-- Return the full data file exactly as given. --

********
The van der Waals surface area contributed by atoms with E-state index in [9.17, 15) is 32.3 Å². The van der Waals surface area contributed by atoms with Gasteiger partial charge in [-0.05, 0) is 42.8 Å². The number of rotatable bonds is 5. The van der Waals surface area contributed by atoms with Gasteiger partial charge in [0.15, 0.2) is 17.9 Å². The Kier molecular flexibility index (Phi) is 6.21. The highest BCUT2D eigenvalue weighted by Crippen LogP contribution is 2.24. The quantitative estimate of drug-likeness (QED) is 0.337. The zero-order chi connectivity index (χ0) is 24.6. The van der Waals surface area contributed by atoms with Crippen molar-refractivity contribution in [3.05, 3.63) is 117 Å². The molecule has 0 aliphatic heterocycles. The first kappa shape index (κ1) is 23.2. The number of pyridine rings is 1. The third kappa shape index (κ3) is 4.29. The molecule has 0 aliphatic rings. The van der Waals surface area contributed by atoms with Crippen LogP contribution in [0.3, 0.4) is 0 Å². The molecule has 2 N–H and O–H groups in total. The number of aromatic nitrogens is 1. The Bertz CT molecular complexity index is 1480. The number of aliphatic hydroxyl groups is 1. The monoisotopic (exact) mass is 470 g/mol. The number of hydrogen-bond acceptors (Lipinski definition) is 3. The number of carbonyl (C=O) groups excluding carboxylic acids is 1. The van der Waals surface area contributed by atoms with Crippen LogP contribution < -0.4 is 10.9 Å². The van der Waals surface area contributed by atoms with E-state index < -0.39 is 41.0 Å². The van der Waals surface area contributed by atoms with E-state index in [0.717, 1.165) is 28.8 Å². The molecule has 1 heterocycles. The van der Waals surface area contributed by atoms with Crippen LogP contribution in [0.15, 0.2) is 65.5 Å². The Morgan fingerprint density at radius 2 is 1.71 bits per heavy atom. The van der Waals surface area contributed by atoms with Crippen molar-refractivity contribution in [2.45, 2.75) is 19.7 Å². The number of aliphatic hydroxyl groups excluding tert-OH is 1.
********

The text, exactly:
The van der Waals surface area contributed by atoms with E-state index in [9.17, 15) is 32.3 Å². The van der Waals surface area contributed by atoms with Gasteiger partial charge in [-0.05, 0) is 42.8 Å². The number of rotatable bonds is 5. The van der Waals surface area contributed by atoms with Gasteiger partial charge in [0.15, 0.2) is 17.9 Å². The Kier molecular flexibility index (Phi) is 6.21. The highest BCUT2D eigenvalue weighted by Crippen LogP contribution is 2.24. The quantitative estimate of drug-likeness (QED) is 0.337. The zero-order chi connectivity index (χ0) is 24.6. The van der Waals surface area contributed by atoms with Crippen molar-refractivity contribution in [3.05, 3.63) is 117 Å². The molecule has 0 aliphatic heterocycles. The first kappa shape index (κ1) is 23.2. The number of pyridine rings is 1. The third kappa shape index (κ3) is 4.29. The molecule has 0 aliphatic rings. The van der Waals surface area contributed by atoms with Crippen LogP contribution in [0.3, 0.4) is 0 Å². The molecule has 2 N–H and O–H groups in total. The number of aromatic nitrogens is 1. The Bertz CT molecular complexity index is 1480. The number of aliphatic hydroxyl groups is 1. The monoisotopic (exact) mass is 470 g/mol. The number of hydrogen-bond acceptors (Lipinski definition) is 3. The number of carbonyl (C=O) groups excluding carboxylic acids is 1. The van der Waals surface area contributed by atoms with Crippen LogP contribution < -0.4 is 10.9 Å². The van der Waals surface area contributed by atoms with E-state index < -0.39 is 41.0 Å². The van der Waals surface area contributed by atoms with E-state index in [0.717, 1.165) is 28.8 Å². The molecule has 1 heterocycles. The van der Waals surface area contributed by atoms with Crippen LogP contribution in [0.15, 0.2) is 65.5 Å². The Morgan fingerprint density at radius 2 is 1.71 bits per heavy atom. The van der Waals surface area contributed by atoms with Crippen molar-refractivity contribution in [2.45, 2.75) is 19.7 Å². The number of aliphatic hydroxyl groups excluding tert-OH is 1.